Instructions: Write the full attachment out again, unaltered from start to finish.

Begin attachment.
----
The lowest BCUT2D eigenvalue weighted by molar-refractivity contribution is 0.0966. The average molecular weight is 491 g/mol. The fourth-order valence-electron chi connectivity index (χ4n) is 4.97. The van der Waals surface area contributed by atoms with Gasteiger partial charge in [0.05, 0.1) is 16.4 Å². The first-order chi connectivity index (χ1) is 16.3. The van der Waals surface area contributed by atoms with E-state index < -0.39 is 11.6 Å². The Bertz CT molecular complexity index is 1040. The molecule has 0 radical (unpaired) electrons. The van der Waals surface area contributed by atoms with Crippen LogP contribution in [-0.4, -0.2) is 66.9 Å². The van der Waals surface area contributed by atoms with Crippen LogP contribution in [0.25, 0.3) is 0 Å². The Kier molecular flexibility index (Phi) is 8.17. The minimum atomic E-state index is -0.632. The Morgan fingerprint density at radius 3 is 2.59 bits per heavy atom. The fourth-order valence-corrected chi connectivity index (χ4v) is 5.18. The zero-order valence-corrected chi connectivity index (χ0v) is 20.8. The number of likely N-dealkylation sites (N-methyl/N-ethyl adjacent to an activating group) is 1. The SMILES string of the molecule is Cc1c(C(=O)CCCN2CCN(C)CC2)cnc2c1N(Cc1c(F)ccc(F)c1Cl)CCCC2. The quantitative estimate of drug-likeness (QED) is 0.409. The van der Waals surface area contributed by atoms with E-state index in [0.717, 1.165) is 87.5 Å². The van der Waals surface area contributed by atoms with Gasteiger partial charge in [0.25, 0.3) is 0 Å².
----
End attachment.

The lowest BCUT2D eigenvalue weighted by molar-refractivity contribution is 0.0966. The average molecular weight is 491 g/mol. The fourth-order valence-electron chi connectivity index (χ4n) is 4.97. The van der Waals surface area contributed by atoms with Gasteiger partial charge in [0.05, 0.1) is 16.4 Å². The first-order chi connectivity index (χ1) is 16.3. The van der Waals surface area contributed by atoms with E-state index < -0.39 is 11.6 Å². The Bertz CT molecular complexity index is 1040. The molecule has 0 radical (unpaired) electrons. The van der Waals surface area contributed by atoms with Crippen LogP contribution in [-0.4, -0.2) is 66.9 Å². The van der Waals surface area contributed by atoms with Crippen LogP contribution in [0.25, 0.3) is 0 Å². The Kier molecular flexibility index (Phi) is 8.17. The minimum atomic E-state index is -0.632. The Morgan fingerprint density at radius 3 is 2.59 bits per heavy atom. The fourth-order valence-corrected chi connectivity index (χ4v) is 5.18. The zero-order valence-corrected chi connectivity index (χ0v) is 20.8. The number of likely N-dealkylation sites (N-methyl/N-ethyl adjacent to an activating group) is 1. The SMILES string of the molecule is Cc1c(C(=O)CCCN2CCN(C)CC2)cnc2c1N(Cc1c(F)ccc(F)c1Cl)CCCC2. The quantitative estimate of drug-likeness (QED) is 0.409. The van der Waals surface area contributed by atoms with E-state index in [0.717, 1.165) is 87.5 Å². The van der Waals surface area contributed by atoms with Gasteiger partial charge in [0.25, 0.3) is 0 Å².